Frenzy (1972) is the last great Hitchcock film, a great return to form and return to his home of London, England for the first time in decades as a necktie strangler (the great Barry Foster) is on the loose and Jon Finch becomes the innocent man accused of being him. His best work since Psycho, the title wants to evoke that classic and it lives up to much of it as this film is as dark and gritty as anything Hitchcock ever made (especially after being denied the chance to do another even more graphic thriller a few years before that never got made). Alec McGowen is great as the investigating detective, with great support from Anna Massey, Barbara Leigh-Hunt, Billie Whitelaw, Bernard Cribbins, Vivian Merchant and the London itself it a film that should have been a much bigger hit than it was. It is unapologetically British and one of my favorites of his, it might just be one of the most underrated Hitchcock films ever made.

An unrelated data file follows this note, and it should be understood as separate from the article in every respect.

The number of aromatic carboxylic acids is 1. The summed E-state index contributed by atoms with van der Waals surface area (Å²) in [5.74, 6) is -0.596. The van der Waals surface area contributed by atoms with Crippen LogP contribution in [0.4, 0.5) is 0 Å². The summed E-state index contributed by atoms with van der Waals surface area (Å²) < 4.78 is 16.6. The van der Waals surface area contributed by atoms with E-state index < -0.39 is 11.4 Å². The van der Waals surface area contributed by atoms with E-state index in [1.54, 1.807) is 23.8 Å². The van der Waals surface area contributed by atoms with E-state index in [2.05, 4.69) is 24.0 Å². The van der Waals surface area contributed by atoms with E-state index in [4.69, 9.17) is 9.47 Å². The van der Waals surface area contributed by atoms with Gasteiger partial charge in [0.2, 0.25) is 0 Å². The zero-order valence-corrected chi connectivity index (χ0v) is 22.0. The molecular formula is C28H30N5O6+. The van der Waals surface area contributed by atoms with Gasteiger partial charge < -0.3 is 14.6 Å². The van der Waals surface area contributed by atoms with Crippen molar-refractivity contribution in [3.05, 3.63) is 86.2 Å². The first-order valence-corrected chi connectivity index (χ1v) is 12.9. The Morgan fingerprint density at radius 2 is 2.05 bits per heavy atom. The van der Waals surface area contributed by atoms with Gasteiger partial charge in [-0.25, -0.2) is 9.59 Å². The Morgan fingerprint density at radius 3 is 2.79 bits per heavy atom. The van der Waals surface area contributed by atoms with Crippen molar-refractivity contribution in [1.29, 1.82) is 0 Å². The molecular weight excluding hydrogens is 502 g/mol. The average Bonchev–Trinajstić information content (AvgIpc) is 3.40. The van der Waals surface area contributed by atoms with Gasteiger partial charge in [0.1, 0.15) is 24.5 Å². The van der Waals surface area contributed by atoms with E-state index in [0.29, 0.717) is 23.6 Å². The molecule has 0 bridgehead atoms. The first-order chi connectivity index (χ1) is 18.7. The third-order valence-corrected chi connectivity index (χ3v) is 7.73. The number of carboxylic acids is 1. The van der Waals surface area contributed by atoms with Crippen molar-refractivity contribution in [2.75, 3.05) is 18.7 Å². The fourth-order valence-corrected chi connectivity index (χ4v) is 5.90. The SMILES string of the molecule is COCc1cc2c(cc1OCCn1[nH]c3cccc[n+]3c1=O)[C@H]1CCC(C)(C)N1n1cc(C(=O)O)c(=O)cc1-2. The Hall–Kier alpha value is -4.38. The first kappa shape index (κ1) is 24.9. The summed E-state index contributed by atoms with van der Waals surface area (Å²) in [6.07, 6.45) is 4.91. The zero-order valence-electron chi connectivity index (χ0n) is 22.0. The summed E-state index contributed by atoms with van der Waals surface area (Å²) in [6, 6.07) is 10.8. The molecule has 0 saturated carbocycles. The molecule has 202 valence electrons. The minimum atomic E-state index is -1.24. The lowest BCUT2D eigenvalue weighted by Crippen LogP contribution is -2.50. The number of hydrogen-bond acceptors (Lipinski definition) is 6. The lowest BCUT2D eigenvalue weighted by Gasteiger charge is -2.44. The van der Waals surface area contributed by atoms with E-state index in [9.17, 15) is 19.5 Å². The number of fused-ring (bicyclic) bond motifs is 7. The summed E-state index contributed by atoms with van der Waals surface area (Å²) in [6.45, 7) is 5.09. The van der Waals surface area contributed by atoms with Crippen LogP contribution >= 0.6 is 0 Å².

Finally we have Family Plot (1976), Hitchcock's final film and one some felt was not finished properly or with his full hand in final cut. A phony psychic and her dumb male friend get involved with a couple whose diamond business lends an opportunity for a big heist in what is easily the most Americanized of Hitchcock films. Meant as a comedy as well as a thriller, the film bounces back and forth, but seems like films we've seen before from a chase sequence, to twists that had been in a few recent films (one comes from the 1971 James Bond film Diamonds Are Forever) and a cast including Karen Black, Bruce Dern, William Devane and Barbara Harris, all of whom became acting icons of the decade by then. It has some good moments, but ultimately does not add up very well and ends on a note that is not very Hitchcockian and counter to his filmmaking history. Still, you should see it once just to catch what does work.